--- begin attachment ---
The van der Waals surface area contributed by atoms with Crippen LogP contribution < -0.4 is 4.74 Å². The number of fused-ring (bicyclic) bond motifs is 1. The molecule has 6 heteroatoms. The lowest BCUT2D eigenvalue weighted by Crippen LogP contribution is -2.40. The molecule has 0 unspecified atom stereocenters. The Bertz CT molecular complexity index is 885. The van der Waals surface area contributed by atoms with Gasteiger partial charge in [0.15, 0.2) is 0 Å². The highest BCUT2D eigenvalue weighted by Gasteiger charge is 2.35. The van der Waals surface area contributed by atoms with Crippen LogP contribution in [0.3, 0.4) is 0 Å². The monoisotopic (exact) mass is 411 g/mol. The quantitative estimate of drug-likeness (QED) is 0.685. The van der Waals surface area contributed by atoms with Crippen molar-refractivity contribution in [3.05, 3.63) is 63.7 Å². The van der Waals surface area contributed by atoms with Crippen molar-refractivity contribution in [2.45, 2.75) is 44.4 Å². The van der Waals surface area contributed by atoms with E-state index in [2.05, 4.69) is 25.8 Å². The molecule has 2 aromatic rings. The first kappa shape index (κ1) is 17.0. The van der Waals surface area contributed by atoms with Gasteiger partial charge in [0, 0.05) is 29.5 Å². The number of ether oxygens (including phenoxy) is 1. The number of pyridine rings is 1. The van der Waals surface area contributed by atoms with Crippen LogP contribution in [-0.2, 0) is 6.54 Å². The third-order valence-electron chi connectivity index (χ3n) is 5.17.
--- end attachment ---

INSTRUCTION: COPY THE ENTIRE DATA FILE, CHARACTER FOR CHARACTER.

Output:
The van der Waals surface area contributed by atoms with Crippen LogP contribution < -0.4 is 4.74 Å². The number of fused-ring (bicyclic) bond motifs is 1. The molecule has 6 heteroatoms. The lowest BCUT2D eigenvalue weighted by Crippen LogP contribution is -2.40. The molecule has 0 unspecified atom stereocenters. The Bertz CT molecular complexity index is 885. The van der Waals surface area contributed by atoms with Gasteiger partial charge in [0.15, 0.2) is 0 Å². The highest BCUT2D eigenvalue weighted by Gasteiger charge is 2.35. The van der Waals surface area contributed by atoms with Crippen LogP contribution in [0.3, 0.4) is 0 Å². The monoisotopic (exact) mass is 411 g/mol. The quantitative estimate of drug-likeness (QED) is 0.685. The van der Waals surface area contributed by atoms with Crippen molar-refractivity contribution in [3.05, 3.63) is 63.7 Å². The van der Waals surface area contributed by atoms with Crippen molar-refractivity contribution in [2.45, 2.75) is 44.4 Å². The van der Waals surface area contributed by atoms with E-state index in [2.05, 4.69) is 25.8 Å². The molecule has 2 aromatic rings. The first kappa shape index (κ1) is 17.0. The van der Waals surface area contributed by atoms with Gasteiger partial charge in [0, 0.05) is 29.5 Å². The number of ether oxygens (including phenoxy) is 1. The number of pyridine rings is 1. The van der Waals surface area contributed by atoms with Crippen LogP contribution in [-0.2, 0) is 6.54 Å². The third-order valence-electron chi connectivity index (χ3n) is 5.17.